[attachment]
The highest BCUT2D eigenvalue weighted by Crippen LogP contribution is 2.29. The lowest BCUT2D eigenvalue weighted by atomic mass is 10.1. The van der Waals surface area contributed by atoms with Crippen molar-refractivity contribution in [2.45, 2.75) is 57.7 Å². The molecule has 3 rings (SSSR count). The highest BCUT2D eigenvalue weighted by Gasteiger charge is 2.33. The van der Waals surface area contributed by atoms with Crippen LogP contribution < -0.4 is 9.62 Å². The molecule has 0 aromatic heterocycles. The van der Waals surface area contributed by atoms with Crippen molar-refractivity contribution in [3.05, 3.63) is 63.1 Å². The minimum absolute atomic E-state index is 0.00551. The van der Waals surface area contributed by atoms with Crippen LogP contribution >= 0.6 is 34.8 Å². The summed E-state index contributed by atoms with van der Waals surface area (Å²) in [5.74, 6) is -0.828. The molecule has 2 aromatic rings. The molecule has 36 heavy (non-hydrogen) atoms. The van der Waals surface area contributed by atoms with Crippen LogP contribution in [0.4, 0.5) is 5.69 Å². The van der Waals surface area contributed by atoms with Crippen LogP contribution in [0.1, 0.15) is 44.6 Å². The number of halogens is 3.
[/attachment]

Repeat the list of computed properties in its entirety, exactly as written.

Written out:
The highest BCUT2D eigenvalue weighted by Crippen LogP contribution is 2.29. The lowest BCUT2D eigenvalue weighted by atomic mass is 10.1. The van der Waals surface area contributed by atoms with Crippen molar-refractivity contribution in [2.45, 2.75) is 57.7 Å². The molecule has 3 rings (SSSR count). The highest BCUT2D eigenvalue weighted by Gasteiger charge is 2.33. The van der Waals surface area contributed by atoms with Crippen LogP contribution < -0.4 is 9.62 Å². The molecule has 0 aromatic heterocycles. The van der Waals surface area contributed by atoms with Crippen molar-refractivity contribution in [3.05, 3.63) is 63.1 Å². The minimum absolute atomic E-state index is 0.00551. The van der Waals surface area contributed by atoms with Crippen LogP contribution >= 0.6 is 34.8 Å². The summed E-state index contributed by atoms with van der Waals surface area (Å²) in [5.74, 6) is -0.828. The molecule has 2 aromatic rings. The molecule has 36 heavy (non-hydrogen) atoms. The van der Waals surface area contributed by atoms with Crippen LogP contribution in [0.4, 0.5) is 5.69 Å². The van der Waals surface area contributed by atoms with Crippen LogP contribution in [0.1, 0.15) is 44.6 Å². The number of halogens is 3.